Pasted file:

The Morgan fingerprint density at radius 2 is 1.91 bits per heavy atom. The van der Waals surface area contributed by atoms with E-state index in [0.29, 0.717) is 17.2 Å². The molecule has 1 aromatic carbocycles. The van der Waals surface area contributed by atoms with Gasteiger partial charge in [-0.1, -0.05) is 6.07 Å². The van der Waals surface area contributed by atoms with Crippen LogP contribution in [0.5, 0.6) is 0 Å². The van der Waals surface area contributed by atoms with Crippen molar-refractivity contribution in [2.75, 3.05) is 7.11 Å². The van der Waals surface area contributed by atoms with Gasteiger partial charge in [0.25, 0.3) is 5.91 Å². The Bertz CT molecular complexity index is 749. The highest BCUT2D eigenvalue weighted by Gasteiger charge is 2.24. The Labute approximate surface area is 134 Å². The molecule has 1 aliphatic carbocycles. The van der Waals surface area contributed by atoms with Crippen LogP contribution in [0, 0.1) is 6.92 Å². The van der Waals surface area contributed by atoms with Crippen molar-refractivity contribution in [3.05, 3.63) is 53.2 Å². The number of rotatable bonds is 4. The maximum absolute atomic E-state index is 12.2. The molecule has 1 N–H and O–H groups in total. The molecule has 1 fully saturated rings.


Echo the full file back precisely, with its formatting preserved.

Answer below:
The Morgan fingerprint density at radius 2 is 1.91 bits per heavy atom. The van der Waals surface area contributed by atoms with E-state index in [0.29, 0.717) is 17.2 Å². The molecule has 1 aromatic carbocycles. The van der Waals surface area contributed by atoms with Gasteiger partial charge in [-0.1, -0.05) is 6.07 Å². The van der Waals surface area contributed by atoms with Crippen LogP contribution in [0.5, 0.6) is 0 Å². The van der Waals surface area contributed by atoms with Crippen molar-refractivity contribution in [2.75, 3.05) is 7.11 Å². The van der Waals surface area contributed by atoms with Gasteiger partial charge in [0.25, 0.3) is 5.91 Å². The Bertz CT molecular complexity index is 749. The highest BCUT2D eigenvalue weighted by Gasteiger charge is 2.24. The Labute approximate surface area is 134 Å². The molecule has 1 aliphatic carbocycles. The van der Waals surface area contributed by atoms with Crippen LogP contribution in [0, 0.1) is 6.92 Å². The van der Waals surface area contributed by atoms with Crippen molar-refractivity contribution in [3.05, 3.63) is 53.2 Å². The number of rotatable bonds is 4. The maximum absolute atomic E-state index is 12.2. The molecule has 1 N–H and O–H groups in total. The molecule has 1 fully saturated rings.